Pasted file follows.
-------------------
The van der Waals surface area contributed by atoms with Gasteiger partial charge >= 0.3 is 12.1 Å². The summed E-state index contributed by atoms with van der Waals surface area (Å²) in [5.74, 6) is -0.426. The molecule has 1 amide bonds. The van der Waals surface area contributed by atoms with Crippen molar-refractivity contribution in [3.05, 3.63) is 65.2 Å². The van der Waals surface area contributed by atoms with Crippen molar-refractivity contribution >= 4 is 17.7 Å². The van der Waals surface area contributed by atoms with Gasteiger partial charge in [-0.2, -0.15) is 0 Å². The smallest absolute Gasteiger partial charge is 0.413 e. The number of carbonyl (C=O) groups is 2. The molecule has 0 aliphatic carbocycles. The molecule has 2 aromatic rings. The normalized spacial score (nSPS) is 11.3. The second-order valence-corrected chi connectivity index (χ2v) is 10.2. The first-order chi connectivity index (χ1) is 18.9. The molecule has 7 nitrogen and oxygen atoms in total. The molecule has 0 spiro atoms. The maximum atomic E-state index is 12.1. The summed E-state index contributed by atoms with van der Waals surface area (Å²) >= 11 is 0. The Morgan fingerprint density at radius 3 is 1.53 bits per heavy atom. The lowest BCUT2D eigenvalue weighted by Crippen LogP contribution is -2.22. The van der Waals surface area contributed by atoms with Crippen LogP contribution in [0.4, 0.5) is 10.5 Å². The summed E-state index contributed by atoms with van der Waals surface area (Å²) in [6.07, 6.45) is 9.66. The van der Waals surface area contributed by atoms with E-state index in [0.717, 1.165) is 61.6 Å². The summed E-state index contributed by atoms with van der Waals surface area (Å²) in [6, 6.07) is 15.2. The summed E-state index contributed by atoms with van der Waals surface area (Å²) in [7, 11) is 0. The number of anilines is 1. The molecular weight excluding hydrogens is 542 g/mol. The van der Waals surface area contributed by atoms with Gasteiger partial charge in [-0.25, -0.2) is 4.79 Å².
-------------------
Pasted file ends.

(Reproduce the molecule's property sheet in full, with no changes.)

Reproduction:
The van der Waals surface area contributed by atoms with Gasteiger partial charge >= 0.3 is 12.1 Å². The summed E-state index contributed by atoms with van der Waals surface area (Å²) in [5.74, 6) is -0.426. The molecule has 1 amide bonds. The van der Waals surface area contributed by atoms with Crippen molar-refractivity contribution in [3.05, 3.63) is 65.2 Å². The van der Waals surface area contributed by atoms with Crippen molar-refractivity contribution >= 4 is 17.7 Å². The van der Waals surface area contributed by atoms with Gasteiger partial charge in [-0.2, -0.15) is 0 Å². The smallest absolute Gasteiger partial charge is 0.413 e. The number of carbonyl (C=O) groups is 2. The molecule has 0 aliphatic carbocycles. The molecule has 2 aromatic rings. The normalized spacial score (nSPS) is 11.3. The second-order valence-corrected chi connectivity index (χ2v) is 10.2. The first-order chi connectivity index (χ1) is 18.9. The molecule has 7 nitrogen and oxygen atoms in total. The molecule has 0 spiro atoms. The maximum atomic E-state index is 12.1. The summed E-state index contributed by atoms with van der Waals surface area (Å²) >= 11 is 0. The Morgan fingerprint density at radius 3 is 1.53 bits per heavy atom. The lowest BCUT2D eigenvalue weighted by Crippen LogP contribution is -2.22. The van der Waals surface area contributed by atoms with Crippen LogP contribution in [0.4, 0.5) is 10.5 Å². The summed E-state index contributed by atoms with van der Waals surface area (Å²) in [6.07, 6.45) is 9.66. The van der Waals surface area contributed by atoms with E-state index in [0.717, 1.165) is 61.6 Å². The summed E-state index contributed by atoms with van der Waals surface area (Å²) in [6, 6.07) is 15.2. The summed E-state index contributed by atoms with van der Waals surface area (Å²) in [7, 11) is 0. The number of anilines is 1. The molecular weight excluding hydrogens is 542 g/mol. The van der Waals surface area contributed by atoms with Gasteiger partial charge in [-0.25, -0.2) is 4.79 Å².